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Saturday, March 8, 2014

18+ Days In AEF's footsteps, Verdun to Fort Douaumont, lost villages and Ossuary

In center of Verdun stands a statue to its citizens
who endured attacks on their city during
La Grande Guerre. She is dressed in period clothing.
  My husband's and my visit to Verdun included not only The Citadel but a trip up into the hills which surround that very important city. Nestled as it is in the hollow of the Meuse, Verdun offers an easy access down that river into the heart of central France. Holding it from all attackers was a vital strategy for the French in any conflict.

Today, the old city is a vibrant place, peaceful on the quai beside the flowing waters of the Meuse. At the medieval bridge stands the carved monument to the French Soldiers who served and defended the city throughout the four years of war.

Five French soldiers on the Quai in Verdun: Artilleryman, Miner, Cavalryman, Poilu, Airman

Land near Fort Douaumont marked by foxholes and shell craters.
    Driving up into the hills surrounding the city, we passed numerous placards naming villages destroyed, their inhabitants never to return to their land. (In fact, on the cover of my novel HEROIC MEASURES, is one such landscape.) But as we drive, we also notice another heart-rending quality. The land is pockmarked still with foxholes, trench lines and huge shell holes. We are reminded visually that men fought, suffered and died here. In fact, remains of many of them are still being unearthed today. Only months ago, a person walking the dense forests here came across a shallow grave containing the skeletal remains of quite a few French soldiers. do enlarge the photo here to see the contours I write of.
    Fort Douaumont was one of a series of battlements ringing the city of Verdun. Today, only two remain, Douaumont and Vaux.

Built in late 1880s, Douaumont is underground. Carved into the hillside, it is bone-chillingly cold, damp, foul smelling and in general extremely unpleasant. Yet, thousands of French served in this fort and fought in some of the most bitter and costly engagements of the war. If you visit—and I suggest you do—you will definitely want to take a tour. Especially interesting to me are two areas: the gun turret room and the latrines. But you definitely come away from here stunned that men endured such hardships for long months at a time.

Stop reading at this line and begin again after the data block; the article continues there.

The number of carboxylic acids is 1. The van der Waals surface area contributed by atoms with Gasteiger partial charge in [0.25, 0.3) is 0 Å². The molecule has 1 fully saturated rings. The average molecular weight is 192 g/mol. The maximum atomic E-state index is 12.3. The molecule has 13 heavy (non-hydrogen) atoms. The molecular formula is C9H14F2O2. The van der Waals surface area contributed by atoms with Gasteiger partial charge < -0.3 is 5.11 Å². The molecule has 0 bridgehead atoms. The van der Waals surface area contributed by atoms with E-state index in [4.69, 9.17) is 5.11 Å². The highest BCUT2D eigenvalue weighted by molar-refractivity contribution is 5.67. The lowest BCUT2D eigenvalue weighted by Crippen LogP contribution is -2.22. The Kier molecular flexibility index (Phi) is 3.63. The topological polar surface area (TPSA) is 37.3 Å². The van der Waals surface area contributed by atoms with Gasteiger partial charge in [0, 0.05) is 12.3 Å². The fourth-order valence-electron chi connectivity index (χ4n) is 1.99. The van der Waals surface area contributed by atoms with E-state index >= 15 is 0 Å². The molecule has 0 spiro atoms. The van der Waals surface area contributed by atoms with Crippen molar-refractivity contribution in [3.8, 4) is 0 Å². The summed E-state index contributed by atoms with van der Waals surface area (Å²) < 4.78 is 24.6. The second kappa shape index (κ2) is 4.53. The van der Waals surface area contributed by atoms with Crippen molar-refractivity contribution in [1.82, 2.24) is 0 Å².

Entrance to Fort Douaumont
     A short drive away lies the Ossuary and Cemetery. Finished in 1932, this mausoleum houses the remains of an estimated 130,000 French and German soldiers who fought over Verdun and at the surrounding areas in the four years of la Grande Guerre. (An estimated 700,000 French and German fought over Douaumont, incurring more than 230,000 casualties.)
    A truly enormous building, the Ossuary overwhelms you with grief to stand and consider the loss of so many whose names are unknown but whose loss certainly grieved those who did know them, yearn for them and suffer at their passing. The tower stands 150 feet high, truly colossal as you stand beneath it.  The cloisters to each side reach over 450 feet long.
Central tower of the Ossuary. This scaffolding you see 
herewas a renovation begun for The Centenniel.

 Surrounding this structure is the largest French cemetery for those who died in World War One. More than 16,160 men repose here. One plot contains those whose names are known. Another, those who are known but to God. When the Ossuary was built, families of those deceased whose names were known contributed to the fund to bury those whose names were not.
Front entrance to Ossuary

Here pictured are a few of the graves. But other separate sections include a plot for Jewish soldiers and another for muslims.  France had one of the largest contingents of colonial troops fighting with French nationals during the war.

To one corner of the cemetery is this fine sculpture of a French soldier at rest at last.

French soldiers buried individually in front of Ossuary.
French soldiers buried at Ossuary, Known Only to God.

French soldier at peace in cemetery at the Ossuary.